Resident Evil Revelations review – A return to survival horror?

Guest writer Colin Sum takes on the Resident Evil Revelations 3DS game.

By Colin Sum

So, has Resident Evil Revelations for the Nintendo 3DS stayed true to its series origin as a survival horror game or is it just another action-fest like Resident Evil 5? At least, it doesn’t have any boulders you would need to punch to advance through the story. Sorry Resident Evil 5, I just had to mention that. Moving on.

The story of Revelations takes place in 2005, between the events of Resident Evil 4 and 5, and follows series protagonists Jill Valentine and Chris Redfield in their attempt to uncover the truth behind Veltro, a bio-terrorist organization thought to have disappeared during the “Terragrigia Incident” a year before the story’s setting. Players will mostly take control of Jill Valentine aboard the Queen Zenobia, a gigantic cruise ship stranded in the middle of the Mediterranean Sea, while accompanied by newcomer Parker Luciani as they battle through hordes of infected zombie-like inhabitants of the ship called the “Ooze”. Other times, you will find yourselves controlling Chris Redfield or other new characters in various scenarios. New characters are also a nice addition, but the dialogue still remains pretty cheesy if you tell me. I guess that’s always a series staple as well. The story is pretty decent and self-explanatory with the whole bio-terrorist group and conspiracy theories. Unless you’re new to Resident Evil, you’ll probably see it coming. This time around, the way the story is told is pretty unique in that it feels as if your watching a television series. Told in half-hour segments or rather “episodes”, you won’t miss out on anything much even if you accidentally skip some scenes as at the start of each episode, there will essentially be a “previously on Resident Evil Revelations” to recap the story for you. First time players can expect to finish the game under 10 hours.

Most of the enemies you’ll face are the “Ooze”.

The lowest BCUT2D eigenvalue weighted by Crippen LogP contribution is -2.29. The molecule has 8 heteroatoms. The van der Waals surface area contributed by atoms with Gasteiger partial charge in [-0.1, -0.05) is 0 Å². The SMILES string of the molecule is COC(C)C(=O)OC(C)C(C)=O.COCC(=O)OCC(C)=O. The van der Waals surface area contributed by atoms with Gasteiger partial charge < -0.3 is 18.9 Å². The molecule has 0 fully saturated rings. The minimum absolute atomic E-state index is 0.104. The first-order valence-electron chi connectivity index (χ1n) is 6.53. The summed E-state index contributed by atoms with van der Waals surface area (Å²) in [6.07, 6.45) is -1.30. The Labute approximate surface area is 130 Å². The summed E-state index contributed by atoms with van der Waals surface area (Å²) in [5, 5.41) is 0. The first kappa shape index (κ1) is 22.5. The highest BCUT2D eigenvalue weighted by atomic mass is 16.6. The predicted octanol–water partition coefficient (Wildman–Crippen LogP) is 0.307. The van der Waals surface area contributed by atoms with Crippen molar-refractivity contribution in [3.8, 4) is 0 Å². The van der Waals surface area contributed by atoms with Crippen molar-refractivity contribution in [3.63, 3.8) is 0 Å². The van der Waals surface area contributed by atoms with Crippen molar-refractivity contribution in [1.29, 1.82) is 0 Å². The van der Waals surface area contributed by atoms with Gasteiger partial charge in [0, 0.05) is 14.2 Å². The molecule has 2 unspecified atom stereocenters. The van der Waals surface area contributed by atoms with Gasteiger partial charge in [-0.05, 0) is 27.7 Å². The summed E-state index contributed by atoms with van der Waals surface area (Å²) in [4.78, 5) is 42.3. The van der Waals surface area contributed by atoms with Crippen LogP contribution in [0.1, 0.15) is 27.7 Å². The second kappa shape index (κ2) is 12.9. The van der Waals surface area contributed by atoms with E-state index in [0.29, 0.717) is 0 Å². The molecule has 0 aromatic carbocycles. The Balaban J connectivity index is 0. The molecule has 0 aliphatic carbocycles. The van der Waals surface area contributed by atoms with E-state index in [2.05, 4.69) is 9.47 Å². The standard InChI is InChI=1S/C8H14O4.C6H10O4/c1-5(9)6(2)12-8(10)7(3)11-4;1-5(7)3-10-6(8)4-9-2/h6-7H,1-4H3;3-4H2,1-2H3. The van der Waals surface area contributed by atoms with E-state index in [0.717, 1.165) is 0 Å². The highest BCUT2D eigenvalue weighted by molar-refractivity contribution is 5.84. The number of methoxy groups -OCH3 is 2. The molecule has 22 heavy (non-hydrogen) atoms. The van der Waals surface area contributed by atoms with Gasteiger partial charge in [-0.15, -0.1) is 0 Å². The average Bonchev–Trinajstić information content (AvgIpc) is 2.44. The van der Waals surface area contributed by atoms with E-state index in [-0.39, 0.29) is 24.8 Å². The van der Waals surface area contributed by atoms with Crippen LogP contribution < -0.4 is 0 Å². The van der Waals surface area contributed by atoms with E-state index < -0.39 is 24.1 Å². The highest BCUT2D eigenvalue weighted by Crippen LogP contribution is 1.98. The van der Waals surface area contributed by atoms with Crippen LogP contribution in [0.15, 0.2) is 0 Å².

Most of the gameplay, players will find themselves exploring and backtracking through the rooms and hallways of the Queen Zenobia, albeit with the denizens of the infected. Other times, you’ll be roaming around snowy mountains or revisiting the events of Terragrigia. The only moments that I truly hated going through were the “diving and swimming” parts of the game, especially having to deal with those pesky “Sea Creepers”. Mechanics-wise, it still suffers from “tank controls” from previous Resident Evil games. The game’s Type D control settings allows players to use the Circle Pad Pro add-on, which gives you 2 extra buttons and a right stick for camera control. I, myself, prefer the traditional Type A controls set upon by Resident Evil 4. Partner AI still isn’t as great as they’ll just stand and shoot the enemy, without the enemy noticing. Even if the enemies do attack your partner, he or she are technically invincible. There is also a new “dodging” mechanic, which by pressing your left stick in any direction at the moment an enemy attacks, your character ducks out of harm’s way. Now you’ll probably won’t use it unless you really need to get away. Weapons now can be customized and upgraded via “custom parts” found littered about in the game’s environment. This is pretty nifty as it may give you increased damage, stopping power, ammo capacity, and various other interesting perks. Another interesting addition to the game is the “Genesis” scanner. It allows you to scan the environment for hidden items as well as scan enemies. Scanning enemies gives you a certain percentage. Getting a full 100% nets you a herb, which you now can use with a simple hotkey, as established in The Mercenaries 3D. The only downside is that you have to unequip your current gun to use the Genesis. So when fighting enemies, you may want to think about that.